About Spearfish Falls
Spearfish Falls was a gushing 47ft waterfall on Little Spearfish Creek, which provided perhaps the most satisfying waterfalling experience that we’ve had in our time visiting the state of South Dakota.
Further adding to its scenic allure was that it was situated in a particularly scenic part of Spearfish Canyon, which surprised us with its steep and craggy cliffs.
Indeed, such a combination of canyon scenery and waterfall caught us by surprise since we had this preconceived notion that South Dakota was a mostly flat state incapable of yielding such features of this quality.
Checkered History of Spearfish Falls
Apparently, Spearfish Falls was once a popular tourist attraction since 1893.
That was when the Chicago Burlington Quincy Railroad ran a “Spearfish Spur” route that would stop on the trestle above the falls.
In 1933, massive flooding damaged the trestle while it lacked economic viability (due to the mass adoption of the automobile) so the “Spearfish Spur” route was ultimately removed and replaced mostly by the Spearfish Canyon Scenic Byway.
In 1916, the Homestake Mining Company in nearby Lead expanded its operation such that a 6-mile diversion pipeline robbed both Spearfish Creek and Little Spearfish Creek of their flow.
Thus, Spearfish Falls didn’t have flow for as long as the Homestake operation was in place (once the largest employer in Western South Dakota) until it closed in 2002 and eventually decommissioned its diversion pipes.
As a result, both Spearfish Creeks had their flow restored by late 2003, which also restored the waterfalls (including Spearfish Falls) on these creeks as well.
It’s worth noting that the Latchstring Restaurant, which was the establishment adjacent to Spearfish Falls, also witnessed much of this history when the Latchstring Inn was established in 1919.
Spearfish Falls Trail Description
From the parking lot by the Latchstring Restaurant, there was a short path leading to a partial overlook right at the brink of Spearfish Falls.
However, we then followed a trail that skirted along a fence along the rim of the gorge carved out by Spearfish Creek.
This path also squeezed in between the Latchstring Restaurant, where we saw many people dining outside.
After about 500ft, we reached a partial overlook across Spearfish Canyon, where the trail then descended into the canyon itself.
Following this trail, we then proceeded another 700ft or so to a footbridge over Spearfish Creek.
Beyond this footbridge, the trail then passed through a forested grove for the remaining 0.2 miles before reaching the end, where there were three lookout areas.
From these lookout decks, we were able to get satisfying frontal views of Spearfish Falls as well as angled ones from the lookout a little further downstream.
Our visit just happened to occur at mid-day in sunny weather, and it turned out that the sun was pretty much on top of Spearfish Falls.
So from a lighting standpoint, it’s conceivable that the falls would get its best lighting at around early to mid-morning.
Anyways, after having our fill of Spearfish Falls, we went back up the way we came making the overall walking distance about 0.9 miles taking us about 45 minutes in total (including all the picture-taking we did).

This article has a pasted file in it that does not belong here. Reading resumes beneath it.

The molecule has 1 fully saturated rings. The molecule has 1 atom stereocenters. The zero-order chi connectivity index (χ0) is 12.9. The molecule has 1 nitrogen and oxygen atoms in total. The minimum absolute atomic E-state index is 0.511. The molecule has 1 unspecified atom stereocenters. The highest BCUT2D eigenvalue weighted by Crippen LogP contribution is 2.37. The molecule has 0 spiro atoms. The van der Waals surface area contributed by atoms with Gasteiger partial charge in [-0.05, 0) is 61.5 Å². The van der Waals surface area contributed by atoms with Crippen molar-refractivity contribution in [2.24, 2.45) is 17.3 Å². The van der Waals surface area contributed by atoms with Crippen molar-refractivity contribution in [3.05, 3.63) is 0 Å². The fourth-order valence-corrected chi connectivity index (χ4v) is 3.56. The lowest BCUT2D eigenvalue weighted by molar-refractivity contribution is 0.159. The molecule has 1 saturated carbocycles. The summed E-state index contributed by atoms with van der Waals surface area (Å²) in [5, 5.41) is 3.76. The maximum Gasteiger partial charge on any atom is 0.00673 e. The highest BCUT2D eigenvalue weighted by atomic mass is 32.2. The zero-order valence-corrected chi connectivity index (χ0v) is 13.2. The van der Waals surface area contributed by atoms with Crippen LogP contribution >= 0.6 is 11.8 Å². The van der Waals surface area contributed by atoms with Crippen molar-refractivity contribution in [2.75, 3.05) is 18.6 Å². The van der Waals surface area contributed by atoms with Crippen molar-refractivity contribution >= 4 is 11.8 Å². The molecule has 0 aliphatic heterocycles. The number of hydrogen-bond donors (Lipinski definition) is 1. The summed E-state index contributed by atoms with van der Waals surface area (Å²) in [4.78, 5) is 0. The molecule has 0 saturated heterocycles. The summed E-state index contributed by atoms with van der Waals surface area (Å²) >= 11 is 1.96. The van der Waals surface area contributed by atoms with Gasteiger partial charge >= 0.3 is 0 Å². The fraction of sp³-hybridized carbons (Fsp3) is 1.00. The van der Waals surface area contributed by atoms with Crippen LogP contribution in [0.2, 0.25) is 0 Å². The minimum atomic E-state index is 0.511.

Combining Spearfish Falls and Roughlock Falls
Given the seemingly competitive parking situation at Spearfish Falls, the thought did cross my mind that it might be a good idea to do the trail to Roughlock Falls.
My wife and I even got in an argument about whether to do the hike or just drive to Roughlock Falls (in hindsight, I should have let her drive to the falls while I can do the hike as a one-way shuttle).
In any case, this hike was a mile in each direction with a 480ft elevation gain.
Seeing how scenic Little Spearfish Canyon was, I’m sure it would have been quite an enjoyable hike while taking in the scenery at a more relaxed pace.
However, since I didn’t actually do this trail, I can’t say more about it.
Spearfish Falls resides in the Spearfish Canyon Nature Area near the town of Spearfish in Lawrence County, South Dakota. It is administered by the South Dakota Department of Game, Fish, and Parks. For information or inquiries about the area as well as current conditions, visit their website.
Spearfish Falls sat in the heart of the Spearfish Canyon Scenic Byway (ALT US14) at the hamlet of Savoy.
From the town of Spearfish, it was about 14 miles south on the ALT US14, which would take about 30 minutes.
Coming from the other direction in the town of Lead, we drove about 14 miles west on the ALT US14.
To reach either Spearfish or Lead, you can use your favorite routing app or software of your choice to get from your location or town to one of these towns.
Note that Lead was about 46 miles (an hour drive) from Keystone along mostly the US385 while it was about 45 miles (under an hour drive) from Rapid City along a combination of the I-90 and ALT US14.
For additional context, Spearfish was 18 miles (under 30 minutes drive on the direct route) northwest from Lead, about 48 miles (45 minutes drive) northwest from Rapid City, 69 miles (over an hour drive) northwest from Keystone, about 71 miles (90 minutes drive) north of Custer, 392 miles (over 5.5 hours drive) west of Sioux Falls, 33 miles (30 minutes drive) east of Sundance, Wyoming, 296 miles (over 4.5 hours drive) north of Cheyenne, Wyoming, and 274 miles (about 4.5 hours drive) southeast of Billings, Montana.
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